Our Strategy

Reaching Greater Numbers of Children

Graphic scenes of children brutalised by violence are among the defining images of our time. Yet the nature of armed conflict is becoming increasingly unpredictable. In a world where one person is forcibly displaced every two seconds (UNHCR 2019), the parameters are chaotic - and shifting. The challenges we face continue to mount in scale and complexity.

The need for psychosocial support - particularly in urban settings - is growing and increasingly acknowledged as a global priority. Thus our relevance as War Child is also growing rapidly. We must continuously adapt our approach to close the gap between need and supply. And work to maintain the provision of psychosocial support backed by adequate funding - with a vision to include all children, no matter where they are, in our response.

David Jurado

War Child reaches many thousands of children and youth every year - yet there are 149 million children living directly with the effects of violence and armed conflict. We simply cannot reach all these conflict-affected children alone - which is why our strategic goal is to become the networked expert organisation for children affected by conflict.


This strategy sees us collaborate with communities, organisations and governments across the world to ensure our work has maximum reach and impact.


We are developing robust interventions - backed by the highest standards of evidence and research - and we will share them with our network of partner organisations.

2025 Organisational Strategy

In 2019 we revised our organisational strategy to engage with this changing context and drive forward our long-term goals. We are scaling up - and fast - to meet urgent mental health needs while continuing to pioneer an evidence-based approach. With increased investment in Research and Development and in-house expertise, we are uniquely positioned to take a leading role. To this end, our new 2019-2025 strategy is centred around four key ambitions:

Despite initial delays - due to necessary revisions - 2019 saw us make meaningful progress towards these goals.

Our advocacy efforts - most readily captured by our leading role in the 2019 International Conference on Mental Health and Psychosocial Support in Crisis Situations - saw significant steps taken towards the incorporation of mental health support into international humanitarian responses. The conference saw government ministers, policy makers and sector experts agree to integrate and scale up mental health and psychosocial support in this regard. Yet it still remains unclear how this resolution will be financed - a shortfall we are working hard to help address.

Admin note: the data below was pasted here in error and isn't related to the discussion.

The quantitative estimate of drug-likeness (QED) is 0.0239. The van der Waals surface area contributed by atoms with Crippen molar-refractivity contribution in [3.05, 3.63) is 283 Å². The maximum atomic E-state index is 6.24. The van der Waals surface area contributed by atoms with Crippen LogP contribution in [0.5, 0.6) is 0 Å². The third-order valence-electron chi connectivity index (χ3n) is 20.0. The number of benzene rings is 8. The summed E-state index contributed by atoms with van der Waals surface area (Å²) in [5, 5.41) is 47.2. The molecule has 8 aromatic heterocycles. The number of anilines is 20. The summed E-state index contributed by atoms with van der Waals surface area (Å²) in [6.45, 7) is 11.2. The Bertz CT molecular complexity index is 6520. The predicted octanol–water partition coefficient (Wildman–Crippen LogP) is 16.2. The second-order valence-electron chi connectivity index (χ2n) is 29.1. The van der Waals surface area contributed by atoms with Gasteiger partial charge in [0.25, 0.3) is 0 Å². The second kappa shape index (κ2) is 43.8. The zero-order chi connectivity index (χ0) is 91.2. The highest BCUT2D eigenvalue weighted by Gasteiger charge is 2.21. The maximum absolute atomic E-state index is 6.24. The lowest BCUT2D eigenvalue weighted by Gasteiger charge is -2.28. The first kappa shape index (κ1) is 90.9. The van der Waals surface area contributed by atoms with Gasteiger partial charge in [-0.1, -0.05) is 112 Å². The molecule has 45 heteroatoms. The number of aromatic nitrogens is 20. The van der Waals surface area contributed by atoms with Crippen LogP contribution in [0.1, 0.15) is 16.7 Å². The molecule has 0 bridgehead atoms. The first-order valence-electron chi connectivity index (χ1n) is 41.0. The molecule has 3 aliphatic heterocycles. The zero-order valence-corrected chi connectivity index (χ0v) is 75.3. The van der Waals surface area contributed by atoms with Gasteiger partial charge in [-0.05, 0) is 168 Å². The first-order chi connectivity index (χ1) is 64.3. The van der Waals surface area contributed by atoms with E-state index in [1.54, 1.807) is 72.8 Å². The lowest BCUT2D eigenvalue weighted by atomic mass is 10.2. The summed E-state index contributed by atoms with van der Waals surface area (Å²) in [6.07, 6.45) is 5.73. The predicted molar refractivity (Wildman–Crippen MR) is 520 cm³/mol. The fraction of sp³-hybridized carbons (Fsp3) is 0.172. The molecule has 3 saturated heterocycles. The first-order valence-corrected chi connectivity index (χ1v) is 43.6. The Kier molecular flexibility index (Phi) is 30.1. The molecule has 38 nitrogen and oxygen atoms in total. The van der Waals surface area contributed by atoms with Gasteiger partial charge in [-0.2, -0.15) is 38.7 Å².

We began to roll out initiatives to champion the voices of youth and see these voices influence those with the power to deliver change - particularly in our African programme countries. And we deepened our collaboration with community-based organisations and local actors across the board - handing communities the tools to respond themselves to the mental health crisis.

Our goal is that every one of our programmes will be backed by rigorous evidence. The set of core interventions that make up our integrated War Child Care System were further developed and tested in our countries of operation.

Michael Jessurun

Learning and Scaling Up

We made significant progress towards becoming a true Learning Organisation with the roll-out of the War Child Learning World - an e-learning portal for everyone involved with our organisation. The success of this portal was shown in the evaluation of an online learning course for TeamUp facilitators. 93 per cent of participants said their knowledge and skills were strengthened and 100 per cent would recommend the course to other learners.

Our commitment to becoming a networked expert organisation in the field of psychosocial support also moved forward over the course of 2019. The year saw the second edition of our ‘Peace Sessions - Expert’ event take place in The Hague - a unique opportunity to gather specialist knowledge on the impact of war on children. A number of key policy recommendations were generated during the day’s debates.

War Child

2019 saw us invigorate collaborative practices. The year as a whole saw increased recognition from, and engagement with, key actors including the World Health Organisation (WHO), UNICEF and Save the Children - particularly in relation to our global coalition programmes TeamUp and Can’t Wait to Learn. 2019 also saw us intensify our participation in the Dutch Relief Alliance - both to boost collaboration within the Dutch humanitarian sector and deepen our involvement across four programme countries.

We seek to contribute to positive change - on a social, cultural and environmental level - in everything we do. Our commitment to environmental entrepreneurship was bolstered in 2019 through the development of an environmental policy and action plan - an important first step towards reducing the organisation’s carbon footprint.

Because together we can change the future.